Although data are limited, COVID-19 infection in children can be associated with a rash that looks very similar to that seen with other viruses. A recent national survey in Spain described the clinical presentations of dermatologic manifestations in patients with suspected COVID-19. Mean patient age for the various presentations reflected a primarily adult population overall. Of those cases of COVID-19 that were associated with dermatologic findings, the most common were maculopapular eruptions, occurring in 47% of patients, with a mean age of 55.3 ± 20.2 years. A fairly large percentage of the identified patients (19% of dermatologic cases) reported COVID fingers and toes, which is basically an acral erythema and edema of the toes and hands (pseudo-chilblain). Further, 19% of patients had urticarial lesions and 9% had vesicular-like rashes. There were even necrotic lesions or livedo reported in 6% of patients, mostly seen in older patients with more severe disease. These findings suggest that the most common COVID-related manifestation is a maculopapular rash that is indistinguishable from other maculopapular rashes seen with other viruses. This highlights the importance of viral testing to identify the underlying cause.  


Bursal Duramaz B, Yilmaz Yozgat C, Yozgat Y, Turel O. Appearance of skin rash in pediatric patients with COVID-19: three case presentations. Dermatol Ther. 2020 May 15;e13594. doi:10.1111/dth.13594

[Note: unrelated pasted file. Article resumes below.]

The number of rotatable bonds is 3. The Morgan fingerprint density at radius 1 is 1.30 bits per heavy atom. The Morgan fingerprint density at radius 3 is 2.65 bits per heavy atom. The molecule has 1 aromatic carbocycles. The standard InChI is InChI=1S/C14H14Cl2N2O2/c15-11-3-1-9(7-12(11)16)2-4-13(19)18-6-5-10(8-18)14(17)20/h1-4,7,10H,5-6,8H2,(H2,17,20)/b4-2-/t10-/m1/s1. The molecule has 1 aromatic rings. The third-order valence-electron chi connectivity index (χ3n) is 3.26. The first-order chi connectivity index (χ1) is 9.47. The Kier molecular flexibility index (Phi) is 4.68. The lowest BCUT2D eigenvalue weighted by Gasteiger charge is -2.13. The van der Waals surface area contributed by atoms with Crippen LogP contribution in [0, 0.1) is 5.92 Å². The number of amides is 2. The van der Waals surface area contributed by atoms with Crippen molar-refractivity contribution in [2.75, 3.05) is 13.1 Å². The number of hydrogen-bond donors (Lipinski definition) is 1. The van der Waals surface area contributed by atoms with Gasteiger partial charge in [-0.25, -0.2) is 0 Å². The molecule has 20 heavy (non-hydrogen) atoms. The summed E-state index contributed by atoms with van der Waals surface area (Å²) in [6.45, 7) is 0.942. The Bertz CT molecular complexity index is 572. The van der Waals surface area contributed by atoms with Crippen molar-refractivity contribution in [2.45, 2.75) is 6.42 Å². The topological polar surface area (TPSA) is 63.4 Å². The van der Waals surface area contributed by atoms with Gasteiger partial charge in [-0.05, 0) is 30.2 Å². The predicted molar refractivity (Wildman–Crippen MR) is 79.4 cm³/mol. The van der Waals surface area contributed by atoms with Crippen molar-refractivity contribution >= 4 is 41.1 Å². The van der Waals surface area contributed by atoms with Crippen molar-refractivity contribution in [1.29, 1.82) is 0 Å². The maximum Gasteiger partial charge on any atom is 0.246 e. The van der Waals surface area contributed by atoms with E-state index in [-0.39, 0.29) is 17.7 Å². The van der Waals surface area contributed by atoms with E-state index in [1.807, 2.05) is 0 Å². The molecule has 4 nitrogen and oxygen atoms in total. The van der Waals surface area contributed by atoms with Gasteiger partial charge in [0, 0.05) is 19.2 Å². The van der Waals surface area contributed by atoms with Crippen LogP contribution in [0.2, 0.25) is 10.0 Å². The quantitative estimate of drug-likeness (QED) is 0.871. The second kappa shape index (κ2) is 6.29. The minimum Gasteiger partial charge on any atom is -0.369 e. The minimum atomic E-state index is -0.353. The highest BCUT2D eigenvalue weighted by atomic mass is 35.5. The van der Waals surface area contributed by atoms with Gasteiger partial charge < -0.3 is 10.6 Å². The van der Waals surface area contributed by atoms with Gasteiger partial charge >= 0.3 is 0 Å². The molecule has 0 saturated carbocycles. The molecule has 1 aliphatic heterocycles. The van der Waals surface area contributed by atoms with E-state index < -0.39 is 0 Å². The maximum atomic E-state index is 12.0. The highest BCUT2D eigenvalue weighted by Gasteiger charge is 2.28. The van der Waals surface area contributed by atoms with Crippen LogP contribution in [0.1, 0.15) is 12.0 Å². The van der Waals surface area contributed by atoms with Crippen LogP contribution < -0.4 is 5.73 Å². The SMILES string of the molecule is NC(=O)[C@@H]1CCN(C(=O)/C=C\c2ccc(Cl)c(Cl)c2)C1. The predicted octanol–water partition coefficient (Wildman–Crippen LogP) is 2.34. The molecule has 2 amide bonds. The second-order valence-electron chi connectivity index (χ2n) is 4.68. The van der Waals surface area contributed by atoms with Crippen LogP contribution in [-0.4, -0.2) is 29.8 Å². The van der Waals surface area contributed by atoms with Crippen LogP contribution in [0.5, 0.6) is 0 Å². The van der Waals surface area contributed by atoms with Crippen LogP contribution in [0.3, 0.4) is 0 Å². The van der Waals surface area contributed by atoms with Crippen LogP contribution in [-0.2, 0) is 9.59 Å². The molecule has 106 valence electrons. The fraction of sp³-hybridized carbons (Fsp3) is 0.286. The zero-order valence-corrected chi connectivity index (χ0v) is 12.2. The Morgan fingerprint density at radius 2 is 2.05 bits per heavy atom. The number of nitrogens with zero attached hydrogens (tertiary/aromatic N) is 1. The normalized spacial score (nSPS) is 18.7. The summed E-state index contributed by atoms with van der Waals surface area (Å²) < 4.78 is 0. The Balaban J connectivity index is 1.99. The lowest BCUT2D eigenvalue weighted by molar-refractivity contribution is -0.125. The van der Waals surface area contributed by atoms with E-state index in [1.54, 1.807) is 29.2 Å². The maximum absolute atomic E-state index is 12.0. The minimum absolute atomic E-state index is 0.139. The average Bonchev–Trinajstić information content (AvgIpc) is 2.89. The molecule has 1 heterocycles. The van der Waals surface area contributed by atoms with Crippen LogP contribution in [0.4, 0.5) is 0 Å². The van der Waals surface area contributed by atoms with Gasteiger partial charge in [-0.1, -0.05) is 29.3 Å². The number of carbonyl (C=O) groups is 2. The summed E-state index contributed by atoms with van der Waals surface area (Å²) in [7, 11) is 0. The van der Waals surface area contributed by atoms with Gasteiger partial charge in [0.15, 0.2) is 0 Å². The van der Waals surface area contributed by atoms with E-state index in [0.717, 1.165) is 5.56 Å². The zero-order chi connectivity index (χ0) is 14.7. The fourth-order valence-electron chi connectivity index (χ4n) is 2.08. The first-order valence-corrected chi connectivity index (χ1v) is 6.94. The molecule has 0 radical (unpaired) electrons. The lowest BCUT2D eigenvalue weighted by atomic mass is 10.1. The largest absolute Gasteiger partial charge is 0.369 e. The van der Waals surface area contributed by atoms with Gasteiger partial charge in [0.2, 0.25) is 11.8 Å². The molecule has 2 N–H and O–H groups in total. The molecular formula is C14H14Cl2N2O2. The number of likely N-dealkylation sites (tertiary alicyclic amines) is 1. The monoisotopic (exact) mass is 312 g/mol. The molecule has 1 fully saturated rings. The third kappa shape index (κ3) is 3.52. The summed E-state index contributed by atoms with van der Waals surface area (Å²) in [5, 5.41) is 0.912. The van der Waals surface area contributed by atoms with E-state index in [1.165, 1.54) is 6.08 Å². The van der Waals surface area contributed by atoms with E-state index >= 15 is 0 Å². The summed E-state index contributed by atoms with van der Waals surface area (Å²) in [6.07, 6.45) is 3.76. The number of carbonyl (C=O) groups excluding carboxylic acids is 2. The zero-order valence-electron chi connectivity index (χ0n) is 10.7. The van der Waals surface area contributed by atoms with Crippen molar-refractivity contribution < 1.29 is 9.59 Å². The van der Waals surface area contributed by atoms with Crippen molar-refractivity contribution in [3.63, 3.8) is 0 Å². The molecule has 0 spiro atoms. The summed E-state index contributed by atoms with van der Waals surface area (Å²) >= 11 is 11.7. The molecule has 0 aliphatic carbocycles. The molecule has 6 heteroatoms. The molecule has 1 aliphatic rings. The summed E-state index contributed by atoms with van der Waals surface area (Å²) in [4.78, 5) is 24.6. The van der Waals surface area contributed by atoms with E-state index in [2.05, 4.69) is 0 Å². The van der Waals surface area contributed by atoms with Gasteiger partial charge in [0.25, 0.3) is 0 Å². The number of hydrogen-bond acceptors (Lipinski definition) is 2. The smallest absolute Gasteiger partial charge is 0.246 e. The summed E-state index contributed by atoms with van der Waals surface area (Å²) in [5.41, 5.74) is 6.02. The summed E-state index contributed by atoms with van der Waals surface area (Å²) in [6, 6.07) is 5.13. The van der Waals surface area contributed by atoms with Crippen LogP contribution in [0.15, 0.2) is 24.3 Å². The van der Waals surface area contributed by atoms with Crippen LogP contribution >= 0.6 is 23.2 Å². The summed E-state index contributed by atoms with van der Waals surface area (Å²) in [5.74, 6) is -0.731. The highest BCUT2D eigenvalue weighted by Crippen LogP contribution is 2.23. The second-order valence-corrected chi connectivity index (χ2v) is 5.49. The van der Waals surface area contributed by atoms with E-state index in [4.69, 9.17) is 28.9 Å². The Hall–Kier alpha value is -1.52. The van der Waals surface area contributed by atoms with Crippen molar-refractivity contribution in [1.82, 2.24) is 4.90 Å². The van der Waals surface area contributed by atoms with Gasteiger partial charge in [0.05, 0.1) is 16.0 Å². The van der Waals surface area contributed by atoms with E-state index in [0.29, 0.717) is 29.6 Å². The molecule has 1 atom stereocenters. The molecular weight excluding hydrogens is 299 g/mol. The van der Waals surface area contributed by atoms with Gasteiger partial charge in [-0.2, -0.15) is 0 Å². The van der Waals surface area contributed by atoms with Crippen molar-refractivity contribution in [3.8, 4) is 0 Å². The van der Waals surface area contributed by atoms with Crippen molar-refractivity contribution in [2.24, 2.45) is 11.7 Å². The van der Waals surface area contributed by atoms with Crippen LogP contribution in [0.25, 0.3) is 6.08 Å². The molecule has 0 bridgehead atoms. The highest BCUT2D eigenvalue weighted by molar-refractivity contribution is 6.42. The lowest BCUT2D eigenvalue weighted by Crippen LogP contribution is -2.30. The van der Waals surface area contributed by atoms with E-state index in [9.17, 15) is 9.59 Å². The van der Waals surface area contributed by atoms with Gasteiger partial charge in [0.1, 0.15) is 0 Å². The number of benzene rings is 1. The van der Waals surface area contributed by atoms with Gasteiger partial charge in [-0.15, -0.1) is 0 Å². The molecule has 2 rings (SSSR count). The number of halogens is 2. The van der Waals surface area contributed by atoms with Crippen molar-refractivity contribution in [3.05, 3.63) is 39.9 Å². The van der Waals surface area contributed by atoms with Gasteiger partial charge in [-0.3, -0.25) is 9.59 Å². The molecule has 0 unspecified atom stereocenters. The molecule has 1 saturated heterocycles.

Casas CG, Català A, Carretero Hernández C, et al. Classification of the cutaneous manifestations of COVID-19: a rapid prospective nationwide consensus study in Spain with 375 cases. Br J Dermatol. 2020;183(1):71-77. doi:10.1111/bjd.19163

Centers for Disease Control and Prevention. Clinical signs and symptoms of influenza. Accessed October 15, 2020.

Diorio C, Henrickson SE, Vella LA, et al. Multisystem inflammatory syndrome in children and COVID-19 are distinct presentations of SARS-CoV-2. J Clin Invest. 2020:140970. doi:10.1172/JCI140970

Drago F, Ciccarese G, Gasparini G, et al. Contemporary infectious exanthems: an update. Future Microbiol. 2017;12:171-193. doi:10.2217/fmb-2016-0147  

Horii K, Myers M. Visual diagnosis of infections and their mimickers. On-demand session presented at: 2020 American Academy of Pediatrics Virtual National Conference & Exhibition; October 2-5, 2020.

Kaley J, Pellowski DM, Cheung WL, Hiatt KM. The spectrum of histopathologic findings in cutaneous eruptions associated with influenza A (H1N1) infection. J Cutan Pathol. 2013;40(2):226-229. doi:10.1111/cup.12039

Keighley CL, Saunderson RB, Kok J, Dwyer DE. Viral exanthems. Curr Opin Infect Dis. 2015;28(2):139-150. doi:10.1097/QCO.0000000000000145

Rosenberg M, Tram C, Kuper A, Daneman N. Rash associated with pandemic (H1N1) influenza. CMAJ. 2010;182(3):E146. doi:10.1503/cmaj.091678

Skowronski DM, Chambers C, Osei W, et al. Case series of rash associated with influenza B in school children. Influenza Other Respir Viruses. 2015;9(1):32-37. doi:10.1111/irv.12296

This information is brought to you by Engage Health Media and is not sponsored by, nor a part of, the American Academy of Pediatrics.